What areas did arab armies conquer

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what areas did arab armies conquer

The Great Arab Conquests: How The Spread Of Islam Changed The World We Live In by Hugh Kennedy

Today’s Arab world was created at breathtaking speed. In just over 100 years following the death of Mohammed in 632, Arabs had subjugated a territory with an east-west expanse greater than the Roman Empire. They did it in about one-half the time. By the mid-8th century, Arab armies had conquered the 1000-year-old Persian Empire, reduced the Byzantine Empire to little more than a city-state based around Constantinople, and destroyed the Visigoth kingdom of Spain. The cultural and linguistic effects of this early Islamic expansion reverberate today. This is the first popular English-language account in many years of this astonishing remaking of the political and religious map of the world. Hugh Kennedy’s sweeping narrative reveals how the Arab armies conquered almost everything in their path, and brings to light the unique characteristics of Islamic rule. One of the few academic historians with a genuine talent for story telling, Kennedy offers a compelling mix of larger-than-life characters, fierce battles, and the great clash of civilizations and religions.
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Battle of Yarmouk 636 (Early Muslim Invasion) DOCUMENTARY

a) What areas did Arab armies conquer? b) Give three reasons for the rapid success of the Arab conquests. a) Syria, Palestine, the Persian empire, Egypt, North.
Hugh Kennedy

Arab Invasions: The First Islamic Empire

At the time of Muhammad's death, Islam was primarily a local phenomena. While Christianity was spread around the world by missionaries, Islam was mainly spread by conquering armies. This was the case not because of something particularly vicious or warlike about the Arabs or Muslims but rather because the areas the Arabs invaded were either weak or sparsely populated. Islam swept through the Middle East and North Africa, filing a void left by the anarchy and decadence of waning Byzantine rule. Byzantium at the time the Arabs conquered the Middle East in the 7th century was worn out from its battles with Avars and Persians and the plague and was not the empire it was two centuries earlier.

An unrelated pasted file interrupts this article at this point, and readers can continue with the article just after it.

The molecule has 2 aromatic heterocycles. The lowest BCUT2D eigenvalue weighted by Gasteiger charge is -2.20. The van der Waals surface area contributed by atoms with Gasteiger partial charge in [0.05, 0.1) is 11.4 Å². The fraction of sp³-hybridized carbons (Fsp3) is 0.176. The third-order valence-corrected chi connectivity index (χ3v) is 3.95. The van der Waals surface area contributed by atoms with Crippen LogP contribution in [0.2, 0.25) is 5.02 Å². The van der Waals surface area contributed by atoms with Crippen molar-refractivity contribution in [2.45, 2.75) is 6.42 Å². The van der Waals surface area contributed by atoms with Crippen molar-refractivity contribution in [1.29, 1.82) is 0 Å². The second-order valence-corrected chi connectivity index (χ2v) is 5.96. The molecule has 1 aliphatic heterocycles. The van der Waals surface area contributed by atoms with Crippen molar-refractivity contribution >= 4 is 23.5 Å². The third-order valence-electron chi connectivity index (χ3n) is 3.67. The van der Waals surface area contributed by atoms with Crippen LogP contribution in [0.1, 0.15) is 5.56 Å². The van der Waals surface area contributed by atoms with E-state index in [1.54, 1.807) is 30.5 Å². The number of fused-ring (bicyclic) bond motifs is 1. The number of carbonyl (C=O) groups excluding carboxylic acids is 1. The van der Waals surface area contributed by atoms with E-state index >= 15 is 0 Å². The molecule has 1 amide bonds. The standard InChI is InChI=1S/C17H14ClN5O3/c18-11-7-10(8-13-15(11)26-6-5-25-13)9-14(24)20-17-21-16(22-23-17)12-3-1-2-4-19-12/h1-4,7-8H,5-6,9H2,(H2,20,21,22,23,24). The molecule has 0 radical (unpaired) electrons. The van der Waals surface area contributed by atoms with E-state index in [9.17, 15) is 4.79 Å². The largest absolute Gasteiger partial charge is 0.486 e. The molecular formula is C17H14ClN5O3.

British Broadcasting Corporation Home. The Muslim community spread through the Middle East through conquest, and the resulting growth of the Muslim state provided the ground in which the recently revealed faith could take root and flourish. Men fought for their religion, the prospect of booty and because their friends and fellow tribesmen were also doing it. But this mixture of motives combined to form a process that forged Islamic and Arab ideals and communities into a fast-growing religious and political identity. There are many accounts from the period about the early Muslim conquests, but much of the material is unreliable and written to present things in a way that glorified the victors and their God

Sassanid Persian Empire. Indus Valley. Visigothic Kingdom Hispania. He established a new unified polity in the Arabian Peninsula which under the subsequent Rashidun and Umayyad Caliphates saw a century of rapid expansion. Under the last of the Umayyads , the Arabian empire extended two hundred days journey from east to west, from the confines of Tartary and India to the shores of the Atlantic Ocean We should vainly seek the indissoluble union and easy obedience that pervaded the government of Augustus and the Antonines ; but the progress of Islam diffused over this ample space a general resemblance of manners and opinions.

The Levant.
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  1. Marmion D. says:

    Cookies on the BBC website

  2. Audrey H. says:

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  3. Aya B. says:

    Early Muslim conquests - Wikipedia

  4. Harriet M. says:

    During the seventh century the Arabs invaded North Africa three times, bringing not just a new religion but a language and customs that were alien to the native Berber tribes of the Sahara and Mediterranean hinterland.

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